medium-raw-night-of-the-wolf-2010Medium Raw – John Rhys-Davies (Lord of the Rings) is good to start this 2010 wolf meets asylum romp. The maniacs and asylum hang-ups are indeed better than the usual haunted madhouse types, but the wolf designs are unfortunately kind of dumb. Writer/director/hero Andrew Cymek (Dark Rising) is a bit too new and weak as well, but the scary ideas and effective killing concepts are played pretty straight. Okay, so the title is totally stupid, the subtitle Night of the Wolf is even worse, the twist is a bit obvious, and there’s nothing superior here. However, the getting there is good with a few better than expected jump moments. Great claustrophobic sets allow room for dark fears to play (even if that dang title doesn’t give the film much of a chance!) and uses of red lighting, cannibalism, kitchens, and more warped fetishes add to the creepy. Modern jagged camera attempts and silly, unnecessary dream/ghost hinges over do it just a bit, but the Red Riding Hood motifs are just enough. Refreshingly not used for sexy boobs and nudity distractions, Brigitte Kingsley (W/D/H’s wife) and a surprisingly fun Mercedes McNab (Buffy) keep it all together along with X-Files alum William B. Davis. I do however, wonder why new horror movies waste time on intercutting cool credits? No one else does anymore.

motel-hellMotel Hell You just know what the secret ingredient is in this 1980 country cannibal thriller! Ironic use of hillbilly music and television evangelist Wolfman Jack contribute to the charming and quaint but disturbed feeling here – the mix of late seventies styles and early farmhouse contentment doesn’t seem dated at all. Hanging pigs and slaughterhouse gore aren’t too over the top, but enough bloody suggestion and touches of nudity and kinky accent the dark humor and bizarre yet sentimental familial relationships. Rory Calhoun (How to Marry a Millionaire) has some sick and disturbing fun here yet remains strangely endearing, heck, even likeable. Vincent Smith’s reducing the riff raff population and keeping the community fed – it all seems like a real win win, and the winking tone pokes fun at this irony without being laugh out loud. The audience can chuckle at the soothing New Age eight track music amid the escalating events and interfering romance. Who’s next? When will the good guys find out? The pig mask and chainsaw duel in the finale are stupid and not scary now, hampering the otherwise bemusing wit and multi layered action. However, all in all this is some down home simmering and well done entertainment.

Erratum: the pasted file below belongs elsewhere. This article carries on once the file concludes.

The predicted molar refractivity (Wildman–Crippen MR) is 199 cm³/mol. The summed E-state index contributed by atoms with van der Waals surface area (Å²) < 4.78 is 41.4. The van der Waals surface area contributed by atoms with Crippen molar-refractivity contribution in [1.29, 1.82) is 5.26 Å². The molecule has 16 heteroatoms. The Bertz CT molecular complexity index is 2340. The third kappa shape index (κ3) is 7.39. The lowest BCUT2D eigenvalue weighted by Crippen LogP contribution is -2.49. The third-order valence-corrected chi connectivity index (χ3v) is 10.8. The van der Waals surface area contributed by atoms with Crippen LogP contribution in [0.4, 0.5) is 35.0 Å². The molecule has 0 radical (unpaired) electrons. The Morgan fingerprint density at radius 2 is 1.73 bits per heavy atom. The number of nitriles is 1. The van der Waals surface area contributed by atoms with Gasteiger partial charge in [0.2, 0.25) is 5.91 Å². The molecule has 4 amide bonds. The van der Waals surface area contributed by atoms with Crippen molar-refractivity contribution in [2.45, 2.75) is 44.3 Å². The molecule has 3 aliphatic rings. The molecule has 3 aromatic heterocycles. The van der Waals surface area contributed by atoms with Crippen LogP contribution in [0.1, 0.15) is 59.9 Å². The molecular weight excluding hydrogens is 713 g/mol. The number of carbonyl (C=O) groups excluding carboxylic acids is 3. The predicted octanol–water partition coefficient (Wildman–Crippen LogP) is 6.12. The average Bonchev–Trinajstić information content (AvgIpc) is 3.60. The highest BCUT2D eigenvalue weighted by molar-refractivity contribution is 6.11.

Pumpkinhead0-1988

Pumpkinhead Lance Henriksen (Near Dark) stars in this delightful 1988 backwoods tale full of deepening vengeance and deadly mayhem. Late Oscar winning creature master Stan Winston (Terminator 2, Jurassic Park) directs this taut, sorrowful thriller beautifully while fellow effects designer and performer Tom Woodruff handles the gruesome titular monster. Understandably, this does make the monster look slightly Alien in stature, but the mystical resurrection and freaky pursuits remain solid thanks to the familial revenge and action torment from Henriksen. Awesome as his design work is, why didn’t Winston direct more? Sweet a character cult favorite as he is, why wasn’t Henriksen a leading man more? His predicament is instantly relatable for parents – how far would you go? Pumpkinhead does what the vengeful aren’t capable of doing, but his deeds consume them nonetheless. Perhaps the shocks, thrills, or gore here aren’t super scary, but these ends justifying the means questions are scary concepts in themselves. Yes, there’s no law enforcement, some redneck dialogue is frustrating, and the middle of nowhere witchery may be too much for viewers wanting more polish. Fortunately, there’s atmospheric red lighting and nighttime photography, and the largely outdoor happenings are perfectly dirty, dusty, and desperate – matching the very effective personal scares, dementedness, and questions on right and wrong perfectly.

Kbatz: Ghostly Viewings!

Ghostly Viewing Pleasures

By Kristin Battestella

‘Tis the season for a bevy of haunted house scares, poltergeists run amok, and eerie apparitions! Young and old, recent or classic – stay in with these ghosts galore if you dare!

Burnt OfferingsFor only $900, Karen Black (Five Easy Pieces, The Day of the Locust), Oliver Reed (Oliver!, Gladiator), and their aunt Bette Davis (Hush Hush Sweet Charlotte, All About Eve) rent a spooky California mansion for the entire summer from kooky Burgess Meredith (Rocky, Grumpy Old Men) and his sister Eileen Heckart (Butterflies Are Free). You know this is too good to be true! Director Dan Curtis (Dark Shadows) takes his time with Robert Marasco’s source novel, developing the happy characters in the first half hour then building the mystery and haunted house disturbia towards the sinister changes to come. Although the 1976 design is quite dated- ascots, station wagons- the period flair is now cool and backwater scary style. The Dunsmuir House filming location is so, so sweet, too- and oh, that chauffeur! Yes, it’s merely PG and has obvious similarities to Phantasm, but there are still plenty of scares, innuendo, and twists to delight here.